A word about buyouts versus plain old vanilla waivers. A buyout is the term used when the player and the team negotiate some sort of give back of guaranteed monies in exchange for the player's freedom. On the other hand, some players are simply cut or waived without a buyout this time of year, especially players acquired in trade deadline deals for non-basketball purposes. Any player can be waived at any time if the team is willing to pay them their salary; a buyout involves an additional agreement between the sides. Jason Terry was traded to Sacramento where he will remain under contract although he will not be a part of the team. In that case, the Kings don't want him, but the two sides aren't bothering to negotiate his release for whatever reason (the official story is that he is rehabbing). Usually, veteran players NOT traded at the deadline (like Davis and Gordon, possibly Chris Kaman of the Lakers) who do not fit into the long term plans of their existing teams are the best buyout candidates.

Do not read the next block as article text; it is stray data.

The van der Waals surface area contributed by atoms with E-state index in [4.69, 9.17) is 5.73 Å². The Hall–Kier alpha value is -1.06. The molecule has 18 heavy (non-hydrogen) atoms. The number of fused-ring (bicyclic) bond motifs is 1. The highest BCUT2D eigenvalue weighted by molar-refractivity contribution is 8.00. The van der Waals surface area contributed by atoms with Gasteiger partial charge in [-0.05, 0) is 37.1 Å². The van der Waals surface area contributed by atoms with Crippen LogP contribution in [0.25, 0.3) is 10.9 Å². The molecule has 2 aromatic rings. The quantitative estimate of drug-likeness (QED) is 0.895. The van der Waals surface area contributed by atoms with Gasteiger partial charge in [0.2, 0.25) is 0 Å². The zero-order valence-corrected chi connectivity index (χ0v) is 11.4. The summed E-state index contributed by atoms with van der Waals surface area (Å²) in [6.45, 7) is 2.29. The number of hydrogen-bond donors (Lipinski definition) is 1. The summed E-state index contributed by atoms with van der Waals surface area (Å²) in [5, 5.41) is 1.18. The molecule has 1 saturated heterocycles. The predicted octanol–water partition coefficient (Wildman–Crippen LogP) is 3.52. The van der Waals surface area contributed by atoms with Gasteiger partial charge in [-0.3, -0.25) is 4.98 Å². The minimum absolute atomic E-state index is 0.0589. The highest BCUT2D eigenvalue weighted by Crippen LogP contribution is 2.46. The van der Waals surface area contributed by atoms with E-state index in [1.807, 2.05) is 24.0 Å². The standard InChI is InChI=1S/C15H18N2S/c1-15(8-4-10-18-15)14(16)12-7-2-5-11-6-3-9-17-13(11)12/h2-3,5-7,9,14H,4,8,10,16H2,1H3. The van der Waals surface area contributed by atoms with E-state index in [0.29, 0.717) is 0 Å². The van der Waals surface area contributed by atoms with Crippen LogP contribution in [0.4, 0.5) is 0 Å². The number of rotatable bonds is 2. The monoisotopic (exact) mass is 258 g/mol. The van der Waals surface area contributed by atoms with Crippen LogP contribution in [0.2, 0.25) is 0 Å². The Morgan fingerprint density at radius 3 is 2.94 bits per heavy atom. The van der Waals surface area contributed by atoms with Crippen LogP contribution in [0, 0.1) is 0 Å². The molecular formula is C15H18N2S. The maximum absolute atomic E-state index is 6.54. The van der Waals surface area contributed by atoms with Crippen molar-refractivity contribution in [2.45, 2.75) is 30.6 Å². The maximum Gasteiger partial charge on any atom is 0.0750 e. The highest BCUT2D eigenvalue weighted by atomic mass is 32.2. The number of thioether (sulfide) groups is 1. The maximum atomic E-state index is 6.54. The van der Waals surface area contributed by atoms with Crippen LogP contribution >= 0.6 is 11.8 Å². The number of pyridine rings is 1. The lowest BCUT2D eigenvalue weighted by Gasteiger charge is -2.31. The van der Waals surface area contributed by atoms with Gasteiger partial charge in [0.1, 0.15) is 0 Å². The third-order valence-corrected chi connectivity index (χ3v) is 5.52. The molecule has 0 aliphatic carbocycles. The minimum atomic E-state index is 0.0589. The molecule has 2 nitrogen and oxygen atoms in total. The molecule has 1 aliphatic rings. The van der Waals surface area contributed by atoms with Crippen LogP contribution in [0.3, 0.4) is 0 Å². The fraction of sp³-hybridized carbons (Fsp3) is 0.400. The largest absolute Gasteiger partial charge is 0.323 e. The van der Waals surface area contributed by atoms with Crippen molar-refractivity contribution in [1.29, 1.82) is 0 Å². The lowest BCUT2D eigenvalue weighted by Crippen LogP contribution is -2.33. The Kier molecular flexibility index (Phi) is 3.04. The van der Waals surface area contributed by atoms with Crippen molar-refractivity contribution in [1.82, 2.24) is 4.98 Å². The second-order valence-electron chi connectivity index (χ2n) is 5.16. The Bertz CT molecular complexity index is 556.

The Los Angeles Clippers did not add any players at the trade deadline, despite one or two glaring roster weaknesses. It's becoming increasingly obvious that the absence of a trade, due in large part to a dearth of viable trade assets, was also at least in part a recognition of reality: they weren't going to do better on the trade market than they could do on the buyout market. Doc Rivers said as much to Ralph Lawler prior to the Memphis game Friday night: "I predicted this would be a high buyout year and it looks like I was right." Doc has a history of adding guys from the buyout bin to his Celtics teams -- of course he's been in the position to offer players postseason opportunities for many years. Stephon Marbury, Mikki Moore and Ryan Hollins are among the waived players who saw postseason action for Rivers in Boston. Sam Cassell even got a third championship ring out of the deal.